Uganda: 5 Years Later, Case Against Public Order Law Not Heard

30 December 2018

A Constitutional petition filed against the controversial law on public order management is gathering dust at the Constitutional Court more than five years after activists and civil society organisations filed it.

"Not an inch," said lawyer and human rights activist Sarah Bireete, when asked how far the petition filed in December 2013 against the Public Order Management Act (POMA) has moved through the court system.

Despite the challenge, the law which came in force in the wake of the walk-to-work demonstrations against the rising cost of living in the country, remains in force and activists argue that it has been "selectively" and "partially" implemented to target and quell anti-establishment voices.

The major contention is, especially, on whether the police and other such authorities have the power to stop public gatherings as they have continuously done. Law enforcement agencies, particularly the police, have been faulted for assuming wide-ranging powers outside "notification" three days prior to the event for police to provide and advise on issues such as the venue, traffic and crowd control.

Questions about the intention and applicability of the controversial law have, for example, gained momentum after police and other State agencies relied on the same, among other things, to block music events of singer Robert Kyagulanyi Ssentamu, better known as Bobi Wine. Mr Kyagulanyi also represents Kyadondo East Constituency in the 10th Parliament.

The challenge

Ms Bireete of the Centre for Constitutional Governance together with six other organisations including Human Rights Network Uganda, Development Network of Indigenous Voluntary Associations (Deniva), the Uganda Association of Women Lawyers (Fida-Uganda), Chapter Four, Butambala MP Muhammad Muwanga Kivumbi and the retired assistant bishop of Kampala, Dr Zac Niringiye, are challenging the constitutionality of POMA.

The group wants court to declare the law inconsistent with the 1995 Constitution and in contravention of Uganda's international legal obligations.

"The action of the respondent in enacting and assenting to Section 5 and 6 of the Public Order Management Act, which sections are substantially and materially similar to Section 32(2) of the Police Act that was declared unconstitutional by the Constitutional Court in the constitutional petition number 9 of 2005 - Muwanga Kivumbi Vs Attorney General - is inconsistent with and in contravention of Article 92 of the Constitution," the petition reads in part.

"We went to court in 2013 after the enactment of POMA and we challenge sections that contravene the Constitution in as far as freedom of association and expression are concerned," Ms Bireete said.

She added: "We also challenge the retrospective legislation - the act of re-enacting sections of the Police Act repealed by the Constitutional Court in Muwanga Kivumbi vs Ag (2005)."

Mr Vincent Mugabo, the Judiciary spokesperson, said pending matters before the Constitutional Court will be held next year. He, however, did not specify whether this particular issue will be among those to be handled.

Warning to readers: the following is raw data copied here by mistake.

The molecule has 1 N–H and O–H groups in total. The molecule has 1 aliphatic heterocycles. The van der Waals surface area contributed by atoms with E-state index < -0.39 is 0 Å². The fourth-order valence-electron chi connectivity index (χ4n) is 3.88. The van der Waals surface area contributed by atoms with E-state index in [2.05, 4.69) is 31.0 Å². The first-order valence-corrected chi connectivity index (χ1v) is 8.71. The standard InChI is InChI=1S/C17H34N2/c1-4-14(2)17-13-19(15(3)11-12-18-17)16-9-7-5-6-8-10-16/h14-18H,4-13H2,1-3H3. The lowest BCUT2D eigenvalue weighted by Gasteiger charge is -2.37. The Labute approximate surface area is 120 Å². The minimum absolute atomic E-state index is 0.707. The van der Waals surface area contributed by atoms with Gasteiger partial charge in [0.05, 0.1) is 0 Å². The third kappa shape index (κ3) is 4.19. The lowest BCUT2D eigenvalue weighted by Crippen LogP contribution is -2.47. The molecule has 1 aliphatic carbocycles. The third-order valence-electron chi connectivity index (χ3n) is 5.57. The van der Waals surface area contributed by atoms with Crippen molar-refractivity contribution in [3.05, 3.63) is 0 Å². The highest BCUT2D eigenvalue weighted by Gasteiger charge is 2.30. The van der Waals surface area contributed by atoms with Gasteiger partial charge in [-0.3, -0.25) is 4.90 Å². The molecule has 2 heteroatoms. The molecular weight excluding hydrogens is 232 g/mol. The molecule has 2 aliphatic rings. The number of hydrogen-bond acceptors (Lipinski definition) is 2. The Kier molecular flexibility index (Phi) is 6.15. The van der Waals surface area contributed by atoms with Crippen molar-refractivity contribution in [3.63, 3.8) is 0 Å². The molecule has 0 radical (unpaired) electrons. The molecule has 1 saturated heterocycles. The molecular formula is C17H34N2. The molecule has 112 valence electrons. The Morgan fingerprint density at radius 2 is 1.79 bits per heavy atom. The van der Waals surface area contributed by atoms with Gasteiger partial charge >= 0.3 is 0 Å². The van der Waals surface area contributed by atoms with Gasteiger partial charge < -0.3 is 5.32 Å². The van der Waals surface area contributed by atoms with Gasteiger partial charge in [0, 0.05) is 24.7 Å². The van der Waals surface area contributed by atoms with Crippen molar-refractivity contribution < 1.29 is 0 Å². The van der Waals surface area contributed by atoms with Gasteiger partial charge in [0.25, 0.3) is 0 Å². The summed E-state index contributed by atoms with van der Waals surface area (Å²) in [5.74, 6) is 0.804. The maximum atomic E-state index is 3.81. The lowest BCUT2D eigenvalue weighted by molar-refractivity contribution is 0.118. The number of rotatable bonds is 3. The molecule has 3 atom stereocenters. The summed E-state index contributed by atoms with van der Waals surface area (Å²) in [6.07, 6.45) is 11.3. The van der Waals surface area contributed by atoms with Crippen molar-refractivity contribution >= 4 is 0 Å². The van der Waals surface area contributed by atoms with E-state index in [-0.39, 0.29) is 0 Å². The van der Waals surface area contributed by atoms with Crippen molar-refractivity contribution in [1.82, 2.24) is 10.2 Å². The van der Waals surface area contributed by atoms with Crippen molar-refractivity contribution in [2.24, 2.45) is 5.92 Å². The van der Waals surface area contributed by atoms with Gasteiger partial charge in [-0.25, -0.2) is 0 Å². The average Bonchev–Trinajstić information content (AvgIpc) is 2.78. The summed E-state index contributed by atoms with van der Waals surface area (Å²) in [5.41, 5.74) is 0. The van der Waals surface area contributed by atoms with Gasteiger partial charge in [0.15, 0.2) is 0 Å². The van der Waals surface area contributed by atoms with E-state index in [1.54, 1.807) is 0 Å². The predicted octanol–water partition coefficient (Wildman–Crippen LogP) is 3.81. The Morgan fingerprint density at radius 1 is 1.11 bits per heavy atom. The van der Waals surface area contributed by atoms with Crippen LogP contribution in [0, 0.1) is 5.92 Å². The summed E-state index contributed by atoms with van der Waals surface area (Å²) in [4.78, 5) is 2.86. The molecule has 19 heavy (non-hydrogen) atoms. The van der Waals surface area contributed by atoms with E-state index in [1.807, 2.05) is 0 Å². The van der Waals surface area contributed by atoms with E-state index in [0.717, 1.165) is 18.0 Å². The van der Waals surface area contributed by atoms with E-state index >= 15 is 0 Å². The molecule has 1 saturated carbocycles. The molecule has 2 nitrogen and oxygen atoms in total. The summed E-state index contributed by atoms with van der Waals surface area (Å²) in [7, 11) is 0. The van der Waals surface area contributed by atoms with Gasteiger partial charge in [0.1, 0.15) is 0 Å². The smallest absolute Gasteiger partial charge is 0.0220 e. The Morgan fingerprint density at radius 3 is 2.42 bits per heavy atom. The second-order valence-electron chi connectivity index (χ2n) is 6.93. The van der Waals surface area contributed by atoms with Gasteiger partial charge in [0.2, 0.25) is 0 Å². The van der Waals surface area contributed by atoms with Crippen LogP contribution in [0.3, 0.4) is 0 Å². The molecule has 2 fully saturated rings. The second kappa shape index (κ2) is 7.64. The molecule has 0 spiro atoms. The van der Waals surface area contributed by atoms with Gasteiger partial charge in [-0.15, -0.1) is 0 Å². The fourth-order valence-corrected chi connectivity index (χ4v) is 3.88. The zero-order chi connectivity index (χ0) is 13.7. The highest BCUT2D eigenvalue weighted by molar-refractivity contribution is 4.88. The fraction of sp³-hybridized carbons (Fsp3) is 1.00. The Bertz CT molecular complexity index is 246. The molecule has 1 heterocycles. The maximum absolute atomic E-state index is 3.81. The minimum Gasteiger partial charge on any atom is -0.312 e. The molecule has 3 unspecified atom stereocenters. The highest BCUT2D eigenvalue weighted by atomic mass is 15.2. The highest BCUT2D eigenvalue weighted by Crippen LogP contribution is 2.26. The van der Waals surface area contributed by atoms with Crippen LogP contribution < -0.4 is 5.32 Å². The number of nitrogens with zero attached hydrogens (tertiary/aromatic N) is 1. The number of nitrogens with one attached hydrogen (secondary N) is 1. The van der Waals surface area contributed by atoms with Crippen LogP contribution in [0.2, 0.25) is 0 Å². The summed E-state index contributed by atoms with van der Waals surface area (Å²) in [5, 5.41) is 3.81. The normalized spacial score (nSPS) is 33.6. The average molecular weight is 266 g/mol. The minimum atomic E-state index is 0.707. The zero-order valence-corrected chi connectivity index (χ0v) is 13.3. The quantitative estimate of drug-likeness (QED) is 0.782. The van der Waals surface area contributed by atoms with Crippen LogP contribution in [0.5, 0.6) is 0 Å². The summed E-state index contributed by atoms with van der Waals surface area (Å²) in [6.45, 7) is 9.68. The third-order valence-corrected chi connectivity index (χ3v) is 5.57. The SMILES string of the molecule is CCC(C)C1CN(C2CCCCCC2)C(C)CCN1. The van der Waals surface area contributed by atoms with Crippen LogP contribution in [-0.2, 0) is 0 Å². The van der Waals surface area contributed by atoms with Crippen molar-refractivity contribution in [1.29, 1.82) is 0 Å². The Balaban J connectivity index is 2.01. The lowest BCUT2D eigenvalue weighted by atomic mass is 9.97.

"Two constitutional [court] sessions are going to be held in April and in September to handle pending petitions," he said.

Ms Bireete told this newspaper that following numerous excuses from court officials, the matter had been brought to the attention of Chief Justice (CJ) Bart Katureebe.

"We have challenged the CJ to explain why petitions that are meant to solve political contestations are ignored save for those where the President or regime has vested interests and he has no answer - hiding behind lack of enough judges in courts. My take is that the petition challenging POMA has been intentionally ignored by the Judiciary because they fear deciding legal matters against State interest," she said.

Citing a challenge to the NGO law which took the same court 10 years to determine, Mr Patrick Tumwine, the programmes manager of Human Rights Network Uganda, said there tends to be inaction by the Judiciary on important cases which he said government is likely to lose.

"It shows lack of commitment on the part of government, specifically, the Judiciary to determine matters of public interest," he said.

Background of the law

Opposition: Despite strong opposition, both local and international, including Opposition Members of Parliament staging a boycott of three parliamentary sittings, the Public Order Management Bill was, controversially passed on August 5, 2013 and assented to on October 10, the same year by President Museveni.

Calls: A group of United Nations experts have since called for the amendment of the law to remove contentious clauses which they termed as "restrictive" to the freedoms of association.

Aim: Proponents of the law argue that it is aimed at regulating the conduct of public meetings, curbing lawlessness and encouraging discipline among political leaders. In the law, the police is empowered to allow or block any gathering of more than three people meeting to discuss political issues.

Roles: POMA, as the Act is commonly known, specifies the duties and responsibilities of the police, organisers and participants of public gatherings. It also prescribes measures for safeguarding public order without compromising the principles of democracy, freedom of association and freedom of speech.

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